‘The Imitation Game’ Is a Movie About a Unique Genius, That is Anything But Unique
World War II involved more than two dozen countries spread across six continents and tens of millions of soldiers. But according to ‘The Imitation Game’ the entire conflict hinged on the actions of half a dozen crossword puzzle enthusiasts in a couple of huts in the South of England. It was there that a team of cryptographers created a revolutionary machine that could decode Nazi messages and turned the tide of the war for the Allies. Their leader was Alan Turing (Benedict Cumberbatch), a mathematician who was rude, disrespectful, and socially awkward in the extreme—and also one of the most brilliant minds of the 20th century. ‘The Imitation Game’ considers his life: His great achievements, his most-closely hidden secrets, and the ways in which the latter may have helped inspire the former.
Every day during the war, the German military sent its orders via ordinary radio transmission. Anyone with a receiver could hear them—but only those with a sophisticated encryption device called an Enigma machine could understand them. In the early days of WWII, the British acquired an Enigma, but because of the gadget’s complex inner-workings, each code had 159,000,000,000,000,000,000 potential solutions. And every night at midnight, the cipher reset, rendering the previous day’s work useless. Even for the brilliant men assembled by the British government to crack the Enigma code, solving this puzzle was a nearly impossible task.
Faced with this dilemma, Turing posed a provocative question: “What if only a machine can defeat another machine?” He’s referring to the enormous device—essentially one of the world’s first computers—he would design and construct, but it’s implied that Turing is also referring to himself. Turing has no close friends, finds it difficult to communicate with others, struggles to understand obvious jokes, and feels little loyalty or camaraderie with the rest of his team. After Winston Churchill gives him power over the cryptography unit, Turing instantly fires two members he finds deficient. His subordinates, even the ones that like him, call him “inhuman.” Imagine if Drax the Destroyer from ‘Guardians of the Galaxy’ was a brilliant mathematician ordered to lead and motivate a group of Earthlings, and you sort of get the idea.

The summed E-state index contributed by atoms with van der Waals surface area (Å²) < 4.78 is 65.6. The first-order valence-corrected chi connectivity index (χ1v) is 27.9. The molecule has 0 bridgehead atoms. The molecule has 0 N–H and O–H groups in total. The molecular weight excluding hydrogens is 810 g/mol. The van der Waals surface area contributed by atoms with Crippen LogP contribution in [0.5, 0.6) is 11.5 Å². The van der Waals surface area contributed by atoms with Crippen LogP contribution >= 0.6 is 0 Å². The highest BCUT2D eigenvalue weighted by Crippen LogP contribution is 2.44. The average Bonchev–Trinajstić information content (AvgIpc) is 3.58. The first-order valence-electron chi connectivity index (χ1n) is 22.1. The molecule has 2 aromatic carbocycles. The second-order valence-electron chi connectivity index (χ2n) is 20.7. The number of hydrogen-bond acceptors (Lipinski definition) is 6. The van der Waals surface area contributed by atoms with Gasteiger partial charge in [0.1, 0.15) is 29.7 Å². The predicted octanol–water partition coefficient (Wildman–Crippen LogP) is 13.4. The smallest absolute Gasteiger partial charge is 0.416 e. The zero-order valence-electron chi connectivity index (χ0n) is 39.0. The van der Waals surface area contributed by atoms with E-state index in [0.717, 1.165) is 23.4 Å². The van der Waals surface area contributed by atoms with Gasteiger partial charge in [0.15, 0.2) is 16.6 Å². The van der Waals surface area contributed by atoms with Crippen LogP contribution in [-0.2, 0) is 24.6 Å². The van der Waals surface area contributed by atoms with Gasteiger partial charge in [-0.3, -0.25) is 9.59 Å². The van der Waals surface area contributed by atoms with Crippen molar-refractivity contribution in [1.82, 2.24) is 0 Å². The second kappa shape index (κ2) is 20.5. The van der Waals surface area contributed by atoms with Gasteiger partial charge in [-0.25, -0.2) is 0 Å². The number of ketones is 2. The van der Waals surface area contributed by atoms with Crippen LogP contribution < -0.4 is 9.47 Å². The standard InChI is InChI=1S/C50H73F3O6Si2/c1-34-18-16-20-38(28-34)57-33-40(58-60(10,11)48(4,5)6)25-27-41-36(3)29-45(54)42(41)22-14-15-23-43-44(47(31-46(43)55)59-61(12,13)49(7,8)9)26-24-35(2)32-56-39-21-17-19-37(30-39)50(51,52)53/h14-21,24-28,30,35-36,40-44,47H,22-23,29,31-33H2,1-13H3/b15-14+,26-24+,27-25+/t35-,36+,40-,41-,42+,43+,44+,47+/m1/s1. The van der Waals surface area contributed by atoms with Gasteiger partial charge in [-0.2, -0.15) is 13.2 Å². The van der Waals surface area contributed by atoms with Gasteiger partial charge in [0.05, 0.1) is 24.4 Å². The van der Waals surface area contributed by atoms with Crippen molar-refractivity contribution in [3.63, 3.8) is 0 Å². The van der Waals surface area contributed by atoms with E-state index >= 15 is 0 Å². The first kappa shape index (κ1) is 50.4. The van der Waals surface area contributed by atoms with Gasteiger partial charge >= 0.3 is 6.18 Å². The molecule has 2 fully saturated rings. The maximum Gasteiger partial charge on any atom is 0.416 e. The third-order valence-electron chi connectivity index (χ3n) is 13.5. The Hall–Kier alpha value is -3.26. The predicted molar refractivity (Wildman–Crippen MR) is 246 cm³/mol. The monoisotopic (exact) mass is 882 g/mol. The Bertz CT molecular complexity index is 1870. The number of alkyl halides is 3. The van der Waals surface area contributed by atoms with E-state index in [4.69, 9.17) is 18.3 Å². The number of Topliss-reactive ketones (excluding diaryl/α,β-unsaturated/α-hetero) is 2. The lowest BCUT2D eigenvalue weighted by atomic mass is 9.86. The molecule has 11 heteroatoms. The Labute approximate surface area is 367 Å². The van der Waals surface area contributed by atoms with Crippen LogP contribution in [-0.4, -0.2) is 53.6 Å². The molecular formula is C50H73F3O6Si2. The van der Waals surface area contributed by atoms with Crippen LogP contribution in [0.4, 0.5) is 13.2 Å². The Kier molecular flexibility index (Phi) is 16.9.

‘The Imitation Game’’s structure is elegant, if not particularly sophisticated; no elaborate deciphering is required. Director Morten Tyldum tells Turing’s story in three distinct time periods. While Turing and his team race to break Enigma, the pre-teen Turing (a very good Alex Lawther) is ostracized and bullied at prep school and learns about cryptography from a classmate named Christopher (Jack Bannon), and an older Turing is investigated by a Manchester police officer (Rory Kinnear) who believes he’s hiding something. (He is, of course, but not what Kinnear’s character suspects.)
Turing refers to the Enigma as a game or puzzle, which is exactly how ‘The Imitation Game’ treats Turing. Rather that delving deeply into Turing’s private life, Tyldum (whose previous movie, the Norwegian thriller ‘Headhunters,’ explored similar themes of deception, identity, and secrecy) treats it as another inscrutable piece of information to be decoded; the movie only discusses Turing’s proclivities after Kinnear’s cop character discovers them for himself in 1951. While that decision does lend ‘The Imitation Game’ an added layer of mystery, it also reductively boils down a man’s life to a cinematic riddle. This defining component of his personality is treated as an unseen theoretical, as if Turing himself was a simple equation with an algebraic variable waiting to be solved.
What complexity is found onscreen comes primarily from the talented cast, led by the cultishly popular Cumberbatch. A lot of Cumberbatch’s American film roles to date have tested his range, and not always in flattering ways. The part of Turing is a lot closer to his star-making turn on British television’s ‘Sherlock,’ and lets Cumberbatch work in that brilliant-but-prickly sweet spot he’s already carved out as his singular niche. Though the film is very much defined by his performance, he’s surrounded by very good actors doing solid work with limited material. Keira Knightley provides a humanizing element as Joan, Turing’s intellectual equal and potential love interest, and Matthew Goode exudes charm as the rakish, roguish cryptographer Hugh Alexander. The other standout in the cast is Mark Strong as a mysterious and slyly charismatic member of MI6. It’s a typical role for Strong, who plays a lot of devious functionaries and administrators, but one he imbues with tons of scene-stealing charm and droll wit. Someone give this guy a spy movie to headline.
‘The Imitation Game’ is handsomely made, respectably acted, and reveals an interesting and important piece of world history. In other words, it’s a standard Hollywood biopic of the kind that fills movie theaters every fall. It’s hard to fault an effective piece of classical entertainment, though one could argue that a movie about a singular and unique genius deserves a movie that can be described the same way—and ‘The Imitation Game’ is anything but singular or unique. A line that is repeated throughout the film, referring to Turing or his fellow outcasts, says that “sometimes it’s the people no one can imagine anything of who do the things no one can imagine.” The worst you can say about ‘The Imitation Game’ is that this is exactly the movie you imagine someone would make of this material.